With restaurants and cafes set to re-open in England soon we wanted to look at five things that could help your business run smoothly and safely while social distancing measures are in force. For many small businesses there’s a tricky balance here: how to get enough customers through the doors to make opening financially viable, but also how to maintain safe distances and good hygiene for staff and customers.
So, here’s what you need to consider before you re-open.
1. Can you utilise outside terraces and gardens?
For those restaurants, pubs and cafes with outside space, this offers a great opportunity to re-open safely. The risks of Covid-19 transmission outside are lower than indoors, as long as the space is well ventilated and exposed to sunlight. The virus doesn’t live long on surfaces outdoors, and airborne droplets will be more easily dispersed safely in an airy environment.
To make the most of a terrace or garden, make sure your tables are well spaced and seating keeps each table occupant at least two metres from the next. The exact government requirements are unclear about who will be in groups, but we are presuming people will be allowed to go to eateries and pubs with members of their own household, meaning the seating around the table need not be two metres apart, but that each group will need to be kept a safe distance from others. You will need to ensure staff and customers can circulate safely, and to minimise the need for anyone to be moving about. Apply the usual principles of restaurant interior design here, but with Covid adaptations.
To avoid waiting staff having to mix too closely with customers, an online menu app enables restaurants and cafes to take orders in advance or as people arrive. There is a wide range of apps available, so do some research to find one that fits best with your food offering and size of your business.
3.How to allocate tables
To avoid large numbers of customers arriving at once you will need to decide how to allocate tables. This might mean assigning table numbers and only taking advance bookings. The Open Table app allows customers to book and amend reservations, as well as sending invitations to friends. Technology is your friend here – find a system that is easy for customers to navigate and gets your restaurant noticed.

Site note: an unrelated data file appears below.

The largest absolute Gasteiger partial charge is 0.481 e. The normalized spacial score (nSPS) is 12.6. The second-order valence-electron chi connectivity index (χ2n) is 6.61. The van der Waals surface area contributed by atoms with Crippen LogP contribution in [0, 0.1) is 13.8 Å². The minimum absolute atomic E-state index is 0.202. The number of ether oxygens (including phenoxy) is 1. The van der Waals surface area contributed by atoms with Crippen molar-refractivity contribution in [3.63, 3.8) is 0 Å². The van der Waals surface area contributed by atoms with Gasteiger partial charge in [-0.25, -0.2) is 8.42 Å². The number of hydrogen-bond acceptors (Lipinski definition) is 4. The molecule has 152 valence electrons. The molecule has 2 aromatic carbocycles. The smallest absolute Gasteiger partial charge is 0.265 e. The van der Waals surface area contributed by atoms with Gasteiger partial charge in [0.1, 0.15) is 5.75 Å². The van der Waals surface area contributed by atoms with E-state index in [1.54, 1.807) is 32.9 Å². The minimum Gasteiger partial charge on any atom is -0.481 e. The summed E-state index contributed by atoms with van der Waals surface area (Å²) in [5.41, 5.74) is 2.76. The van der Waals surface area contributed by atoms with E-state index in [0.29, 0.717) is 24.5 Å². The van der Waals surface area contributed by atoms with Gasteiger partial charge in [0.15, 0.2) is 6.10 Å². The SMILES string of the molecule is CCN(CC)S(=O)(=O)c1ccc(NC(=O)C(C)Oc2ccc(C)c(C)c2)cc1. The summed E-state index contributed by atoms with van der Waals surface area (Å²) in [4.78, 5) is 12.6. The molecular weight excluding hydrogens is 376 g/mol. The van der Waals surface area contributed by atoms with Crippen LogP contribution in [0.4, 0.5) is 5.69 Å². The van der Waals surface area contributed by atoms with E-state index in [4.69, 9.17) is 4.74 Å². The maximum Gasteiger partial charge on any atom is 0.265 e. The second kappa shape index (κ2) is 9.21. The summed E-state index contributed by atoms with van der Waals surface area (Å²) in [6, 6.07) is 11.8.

We wrote here about how screens can be built into a new interior design layout for take-away re-opening. They can also be useful for seated dining as they provide a way to separate customers without blocking light or ruining the atmosphere of your venue. Companies like Breezefree offer transparent screens usually used to provide shelter for outdoor diners, but these could also be adapted for indoors to separate dining spaces.
5. Track and trace and the issues of letting customers dine in your space
In some European countries restaurant customers are required to give their names and contact details, which are stored for two weeks. If a customer tests positive for coronavirus the restaurant will contact everyone who was in the venue at the same time, so they can follow government isolation guidelines. We have been speaking to one of our customers regularly and they have decided not to let customers eat inside their restaurant and will offer a takeaway or outside dining experience only. This will protect their staff from having to self isolate if anyone uses their restaurant whilst having the virus.
With some careful planning and innovative thinking you can get your business back up and running safely. Of course, things are not going to be ‘normal’ but these ideas should help you maximise profits and service, whilst still staying safe. To discuss any restaurant interior design issues do get in touch.